Third grade literacy a top focus of Georgia Senate’s GOP leaders



The vast majority of students graduate from high school in Georgia yet only a fraction can read well in third grade, the year the skill becomes crucial for future academic success.

The gap doesn’t pass the smell test, Republican leaders in the Georgia Senate said Thursday, in explaining why they plan to make literacy among young students a top priority during this year’s legislative session.

“So much emphasis in recent years, and rightly so, has been put on increasing graduation rates as the benchmark for educational success,” said Senate Majority Leader Steve Gooch, R-Dahlonega. “However, we need to make sure that graduation equals preparation. Having graduation and literacy rates in line with one another is a strategic imperative and is a priority of this body.”

The chairman of the Senate’s Higher Education Committee, Billy Hickman, R-Statesboro, will lead the initiative with the new head of the chamber’s committee for K-12 policy, Sen. Clint Dixon, R-Buford.

Hickman noted that Georgia has been adding a lot of jobs lately, but he said the state cannot develop a workforce for those jobs when so many children can’t read.

“Every school system we look at has got graduation rates of 85, 90, 95 percent, but when you really dig into it, the children can’t read,” Hickman said. “That’s the passion behind this.”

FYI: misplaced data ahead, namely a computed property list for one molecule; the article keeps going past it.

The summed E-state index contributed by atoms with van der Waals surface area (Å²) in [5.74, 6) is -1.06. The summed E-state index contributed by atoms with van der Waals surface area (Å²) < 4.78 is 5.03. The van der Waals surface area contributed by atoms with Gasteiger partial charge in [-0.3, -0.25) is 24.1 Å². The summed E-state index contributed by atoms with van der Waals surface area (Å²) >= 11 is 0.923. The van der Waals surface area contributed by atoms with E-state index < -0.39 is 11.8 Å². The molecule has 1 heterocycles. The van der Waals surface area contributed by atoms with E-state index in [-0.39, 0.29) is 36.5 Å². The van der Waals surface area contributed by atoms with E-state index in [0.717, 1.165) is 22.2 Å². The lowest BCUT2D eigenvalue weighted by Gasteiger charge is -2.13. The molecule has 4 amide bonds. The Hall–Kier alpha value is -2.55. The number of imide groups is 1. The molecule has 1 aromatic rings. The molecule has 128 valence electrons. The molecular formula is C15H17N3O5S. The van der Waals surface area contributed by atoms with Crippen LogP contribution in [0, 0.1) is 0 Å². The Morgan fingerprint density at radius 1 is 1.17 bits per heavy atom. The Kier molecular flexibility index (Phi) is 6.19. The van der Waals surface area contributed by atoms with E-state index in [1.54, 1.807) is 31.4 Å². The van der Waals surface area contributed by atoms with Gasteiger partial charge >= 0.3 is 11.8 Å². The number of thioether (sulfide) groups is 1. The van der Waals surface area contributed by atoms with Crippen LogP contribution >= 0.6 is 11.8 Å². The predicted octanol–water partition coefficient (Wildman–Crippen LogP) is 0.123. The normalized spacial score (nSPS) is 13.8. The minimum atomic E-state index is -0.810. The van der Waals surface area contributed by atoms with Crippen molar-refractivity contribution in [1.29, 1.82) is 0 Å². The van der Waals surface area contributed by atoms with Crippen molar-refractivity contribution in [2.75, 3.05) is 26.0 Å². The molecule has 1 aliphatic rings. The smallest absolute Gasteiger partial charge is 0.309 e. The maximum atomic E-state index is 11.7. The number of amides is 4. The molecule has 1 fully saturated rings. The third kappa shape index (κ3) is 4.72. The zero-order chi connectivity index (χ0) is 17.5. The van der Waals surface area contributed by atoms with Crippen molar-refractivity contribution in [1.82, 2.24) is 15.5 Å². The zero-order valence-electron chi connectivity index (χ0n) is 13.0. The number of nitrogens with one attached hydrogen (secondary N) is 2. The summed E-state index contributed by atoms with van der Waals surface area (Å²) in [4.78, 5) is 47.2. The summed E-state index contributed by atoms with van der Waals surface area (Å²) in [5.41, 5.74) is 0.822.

The Georgia Department of Education, which oversees testing, reported this summer that just 36% of third graders scored proficient or better on the 2022 state Milestones tests for English Language Arts, which measure reading and writing. That means nearly two-thirds of those students could not read or explain texts at their grade level.

The agency also reported that the graduation rate was 84%.

The 2022 National Assessment of Educational Progress, a test of randomly selected students that is administered for the federal government, reported that less than a third of Georgia’s fourth and eighth grade students were reading proficiently or better. The scores were about the same as in 2019 and on a par with the rest of the country.

Hickman, whose wife is a retired teacher, said he and his Senate colleagues will be exploring potential barriers to learning. They’ll study pre-kindergarten and teacher preparation and training, among other things.